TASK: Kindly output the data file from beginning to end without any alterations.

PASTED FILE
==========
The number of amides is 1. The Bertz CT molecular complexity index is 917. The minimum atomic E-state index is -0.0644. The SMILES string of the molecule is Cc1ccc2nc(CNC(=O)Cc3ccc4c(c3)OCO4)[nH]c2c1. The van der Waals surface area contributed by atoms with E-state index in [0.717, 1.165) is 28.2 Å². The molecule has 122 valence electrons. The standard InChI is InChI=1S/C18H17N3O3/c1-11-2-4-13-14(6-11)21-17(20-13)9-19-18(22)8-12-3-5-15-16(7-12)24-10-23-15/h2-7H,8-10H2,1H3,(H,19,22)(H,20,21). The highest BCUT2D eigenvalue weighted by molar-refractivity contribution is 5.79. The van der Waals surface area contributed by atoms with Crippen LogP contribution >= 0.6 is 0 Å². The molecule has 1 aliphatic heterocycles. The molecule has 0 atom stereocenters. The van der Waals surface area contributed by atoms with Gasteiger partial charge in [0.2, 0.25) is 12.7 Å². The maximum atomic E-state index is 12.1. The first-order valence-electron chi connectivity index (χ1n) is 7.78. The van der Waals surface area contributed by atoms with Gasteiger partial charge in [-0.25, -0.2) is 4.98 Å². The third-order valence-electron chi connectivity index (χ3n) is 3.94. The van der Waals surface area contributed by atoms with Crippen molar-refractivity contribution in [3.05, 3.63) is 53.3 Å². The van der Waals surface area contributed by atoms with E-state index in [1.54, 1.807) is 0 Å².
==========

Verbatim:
The number of amides is 1. The Bertz CT molecular complexity index is 917. The minimum atomic E-state index is -0.0644. The SMILES string of the molecule is Cc1ccc2nc(CNC(=O)Cc3ccc4c(c3)OCO4)[nH]c2c1. The van der Waals surface area contributed by atoms with E-state index in [0.717, 1.165) is 28.2 Å². The molecule has 122 valence electrons. The standard InChI is InChI=1S/C18H17N3O3/c1-11-2-4-13-14(6-11)21-17(20-13)9-19-18(22)8-12-3-5-15-16(7-12)24-10-23-15/h2-7H,8-10H2,1H3,(H,19,22)(H,20,21). The highest BCUT2D eigenvalue weighted by molar-refractivity contribution is 5.79. The van der Waals surface area contributed by atoms with Crippen LogP contribution >= 0.6 is 0 Å². The molecule has 1 aliphatic heterocycles. The molecule has 0 atom stereocenters. The van der Waals surface area contributed by atoms with Gasteiger partial charge in [0.2, 0.25) is 12.7 Å². The maximum atomic E-state index is 12.1. The first-order valence-electron chi connectivity index (χ1n) is 7.78. The van der Waals surface area contributed by atoms with Gasteiger partial charge in [-0.25, -0.2) is 4.98 Å². The third-order valence-electron chi connectivity index (χ3n) is 3.94. The van der Waals surface area contributed by atoms with Crippen molar-refractivity contribution in [3.05, 3.63) is 53.3 Å². The van der Waals surface area contributed by atoms with E-state index in [1.54, 1.807) is 0 Å².